I wouldn't be surprised if several coursework assignments in PR faculties were dedicated to this question, but I intentionally avoided searching for them to avoid confusion for myself and the readers.

Below is my own classification of what I do myself and what I see in colleagues' work in the market.

  1. Result-Oriented Case: "Increased conversions by 3000%," “Generated +100500 orders in a month.” These cases describe a standard service in the market that had an unusually good effect. For example, when it comes to targeted advertising on Instagram, every small business and beginner blogger knows what it is and how it works. Therefore, it is sufficient for the executor to say, “Look at the amazing project I've done,” and revealing the secret of success might give a competitive advantage.

  2. Process-Oriented Case: Usually, every case describes a working process, but in this type, the process itself takes center stage. For example, when we reduce CPA during the peak season using specialized Google tools, or when we describe the process of working with reserved placements on YouTube, delivering guaranteed impressions at a fixed price while competitors are fighting for ad placements on Black Friday.

  3. Experiment-Oriented Case: This type of case is similar to the previous one, as the focus also shifts from the result to the process. However, in this case, it involves testing new hypotheses and technologies or challenging established beliefs. For example, the market believes that Firebase is a decent system and works well even for free. We test this assumption and find out that Firebase completely ignores iPhones, while another system tracks them. The research in this case can be a task from the client or a necessity that we encountered during our work. Here, we describe the hypothesis, how we tested it, and the conclusions we reached.

  4. Anti-Case: This is a confession of how the executor messed up the job but analyzed the mistakes, drew conclusions, and shares this painful experience and insights. We currently don't have such case studies in our arsenal, so I'll provide this example: the author makes assumptions about how to avoid future mistakes. Such stories aim to captivate with their honesty, and the arguments are supported by the amount of money lost. However, I hope that everyone reading this won't have the opportunity to write something similar anytime soon.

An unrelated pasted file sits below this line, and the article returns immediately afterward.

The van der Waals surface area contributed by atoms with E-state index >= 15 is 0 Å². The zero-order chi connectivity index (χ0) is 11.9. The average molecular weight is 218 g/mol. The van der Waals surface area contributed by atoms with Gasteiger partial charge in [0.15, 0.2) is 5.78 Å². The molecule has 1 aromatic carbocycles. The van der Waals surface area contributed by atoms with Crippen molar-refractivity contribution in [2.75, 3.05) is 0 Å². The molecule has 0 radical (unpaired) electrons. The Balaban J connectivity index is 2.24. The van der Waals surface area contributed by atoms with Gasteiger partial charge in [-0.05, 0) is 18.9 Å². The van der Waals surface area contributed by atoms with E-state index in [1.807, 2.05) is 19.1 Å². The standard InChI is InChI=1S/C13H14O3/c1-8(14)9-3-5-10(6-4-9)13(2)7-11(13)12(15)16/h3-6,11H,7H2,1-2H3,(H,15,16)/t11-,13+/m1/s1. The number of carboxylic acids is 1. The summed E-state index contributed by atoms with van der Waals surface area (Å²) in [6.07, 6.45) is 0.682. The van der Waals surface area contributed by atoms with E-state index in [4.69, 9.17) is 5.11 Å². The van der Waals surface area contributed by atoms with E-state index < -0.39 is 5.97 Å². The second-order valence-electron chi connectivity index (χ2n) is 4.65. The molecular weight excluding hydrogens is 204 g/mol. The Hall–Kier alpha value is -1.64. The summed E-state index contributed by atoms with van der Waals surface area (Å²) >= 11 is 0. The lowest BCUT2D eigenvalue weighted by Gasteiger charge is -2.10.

At newage., we usually use process-oriented cases and experiments because we work with advanced Google tools that require additional descriptions and explanations.

How to Write a Case Study

The structure of case studies can vary depending on the niche, work specifics, platform where the material will be published, and many other factors. However, if we disregard all additional variations, there is a minimum set of components that should be included in a case study.

Consider the following list as a Christmas tree that everyone can decorate and customize to their liking, but without the actual Christmas tree, it won't work.

  1. About the Client: Provide the name, niche, and information about the company. Optionally, include official website credentials that demonstrate the level of companies you work with.

  2. Task or Objective: Describe what your client wanted. Whether it's a new website, CRM setup, or establishing top-of-mind position in their niche, explain the specific work you had to do and the criteria for measuring the project's success.

  3. Work Process: This is the main part of the case study where you demonstrate your professionalism and competence. Explain what exactly you did, which tools you used, and why.

  4. Results: This is an essential part where you show that all the actions described earlier led to something. Results are usually presented in objectively measurable numbers that correspond to the client's objectives. For example, if the client wanted a website as quickly as possible, the result should be measured in days from order placement to project delivery. If the objective was to increase brand awareness through media advertising, provide data from the Brand Lift study as a result.

  5. Client’s Feedback: Publishing information about the client without their consent is, at best, considered bad manners and, at worst, can lead to lawsuits for sharing confidential information. Therefore, make sure to show the case study to the client before publication and ask them to write a few kind words about your cooperation.


It may seem like a too standardized approach, and not all case studies can look so similar. But I repeat, this is a super basic structure to which everyone can add anything at their own discretion.

You can focus on specific tools or provide a detailed description of the preparation process for the work. You can add conclusions from each point or describe the nuances of your back office work if they helped execute the project.

Every case is a story, and stories are cyclical and similar throughout the ages. Thousands of years ago, the fight against a lion was a heroic epic, and now it can become a case study on a veterinary clinic's website, but the structure will remain the same.